After we left Queenstown we camped in a tiny town called Lumsden. The great part was that we could pick up free wifi from the library right next door and no camp fees. The not-so-great part was that it was incredibly cold with high winds, so we decided not to pitch the tent and instead slept in our car. Yeah, not such a good idea since we aren’t exactly young anymore. Thankfully, since we had wifi we emailed our host family, Doug and Robyn Waters, about possibly arriving in Gore sooner than expected and they said come on over! So our camping adventure across the country was over and we could settle in for the next few months. Staying with the Waters family has been a blessing in so many ways. Instead of trying to find a small place to rent within our very tight budget, we worked out a rental agreement with them. Not only do we have a cozy place to stay but we have a wonderful family to spend time and share spiritual encouragement with!
The town of Gore is similar to Brooksville, Florida in that it is small town surrounded by farm land. But the farm land is beautiful rolling green hills with sheep. Gore is not as populated as Brooksville and is a quiet and “old-fashioned” town. What I mean by that is most shops are closed up by 5 or 6pm and not much is open on Sundays. And Gore is known for their trout fishing, so there is the giant trout statue we drive past all the time.
One of the things keeping us so busy has been our new jobs! I’m working at a busy café in town called The Green Room Café. I found the job posting online, but ended up walking in and handing my résumé to the owner. The coffee is amazing and the food is freshly made, so it’s no wonder why it is popular with the locals. A big plus is that I can walk to work, which takes me about 10 minutes, and helps us save on gas (suuuuuper expensive here). It’s over $2 per litre and there are 3.78 litres in a gallon. Back home gas was about $2.50 per gallon when we left, so even with the exchange rate we are still paying over $6 a gallon!!! Ouch. Anyways, I have been working close to full time hours during the crazy holiday season, but now my schedule is easing back to 20-25 hours a week to make room for other things.
Michael is working on a Dairy Farm about 10 min outside of town. He didn’t grow up on a farm, but he is a fast learner and hard worker, plus loves animals. The best part is that he will be working alongside a family from the Gore congregation. Jason and Lisa are the main hands on this dairy farm of about 425 cows. Many of the dairy farms that were hiring wanted workers with prior milking experience, which we didn’t have. Thankfully, Lisa and Jason were able to secure a spot for Michael and will show him the ropes! It will be a learning experience for the both of us, but we are thankful to Jehovah and our friends in the congregation for all their support!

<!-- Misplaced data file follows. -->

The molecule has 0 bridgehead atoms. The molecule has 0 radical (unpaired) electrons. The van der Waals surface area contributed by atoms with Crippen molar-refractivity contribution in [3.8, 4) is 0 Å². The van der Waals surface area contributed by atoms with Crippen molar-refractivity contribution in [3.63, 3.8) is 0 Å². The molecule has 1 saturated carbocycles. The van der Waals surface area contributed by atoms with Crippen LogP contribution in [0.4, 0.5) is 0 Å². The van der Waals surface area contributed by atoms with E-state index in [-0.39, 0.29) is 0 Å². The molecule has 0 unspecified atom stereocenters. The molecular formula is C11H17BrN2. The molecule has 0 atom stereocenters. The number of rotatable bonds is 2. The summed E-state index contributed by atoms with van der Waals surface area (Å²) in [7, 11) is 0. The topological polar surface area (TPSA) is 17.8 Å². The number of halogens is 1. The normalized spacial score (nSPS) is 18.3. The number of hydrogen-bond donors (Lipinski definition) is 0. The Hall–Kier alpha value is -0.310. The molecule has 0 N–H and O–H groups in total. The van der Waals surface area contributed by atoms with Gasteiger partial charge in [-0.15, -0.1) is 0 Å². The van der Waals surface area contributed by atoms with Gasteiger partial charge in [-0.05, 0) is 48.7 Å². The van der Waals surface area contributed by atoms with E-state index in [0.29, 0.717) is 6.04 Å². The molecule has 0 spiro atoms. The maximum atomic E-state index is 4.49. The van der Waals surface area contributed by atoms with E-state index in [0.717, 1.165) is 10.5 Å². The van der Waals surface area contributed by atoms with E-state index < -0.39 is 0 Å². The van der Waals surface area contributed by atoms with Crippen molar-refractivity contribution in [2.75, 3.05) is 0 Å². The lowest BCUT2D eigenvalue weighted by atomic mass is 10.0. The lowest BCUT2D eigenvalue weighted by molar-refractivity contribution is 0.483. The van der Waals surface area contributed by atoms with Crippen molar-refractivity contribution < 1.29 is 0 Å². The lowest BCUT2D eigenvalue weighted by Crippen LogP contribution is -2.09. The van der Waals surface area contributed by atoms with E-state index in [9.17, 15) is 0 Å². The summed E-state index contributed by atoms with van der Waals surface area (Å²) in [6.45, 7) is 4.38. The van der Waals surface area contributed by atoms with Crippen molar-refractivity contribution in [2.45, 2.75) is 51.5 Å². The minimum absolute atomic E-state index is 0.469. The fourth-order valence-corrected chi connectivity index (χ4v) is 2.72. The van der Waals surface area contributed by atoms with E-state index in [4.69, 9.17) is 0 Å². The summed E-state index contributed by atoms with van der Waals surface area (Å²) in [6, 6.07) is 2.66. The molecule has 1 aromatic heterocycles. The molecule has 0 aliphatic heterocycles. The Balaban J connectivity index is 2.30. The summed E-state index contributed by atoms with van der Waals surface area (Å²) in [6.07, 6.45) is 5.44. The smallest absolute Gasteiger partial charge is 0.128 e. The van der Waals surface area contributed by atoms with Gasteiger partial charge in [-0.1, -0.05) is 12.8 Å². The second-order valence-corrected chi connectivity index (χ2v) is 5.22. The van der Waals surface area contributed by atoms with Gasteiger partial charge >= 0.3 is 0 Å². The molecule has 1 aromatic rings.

Another activity that has kept us on the go is the ministry work helping the Gore congregation. Jesus said the harvest is great and the workers would be few, and it has been a blessing to get a taste of what he meant! What a wonderful place to meet the locals, see the countryside, and assist the local congregation in sharing the Bible with others. We are still trying to get used to how NICE people are. Seriously, we have been invited inside by complete strangers to chat, even if they aren’t super interested in the Bible. Most are willing to listen to what we have to say and even accept our free Bible literature. It’s quite a contrast to some of the experiences we have had back home (doors slamming in your face, people screaming at you, attack dogs, etc.). Even the roadblocks here are different…as most of the time its a sheep herd on the move! So our ministry has been very rewarding in this first month and we are excited to see what the next few months will bring!
The vastness of certain places, the intensity of specific experiences, the grandeur of landscapes so beautiful it doesn’t seem possible for them to be real puts into perspective our own self, our priorities, and our lack of understanding when compared to the one who created all of it. He truly deserves all the credit and praise!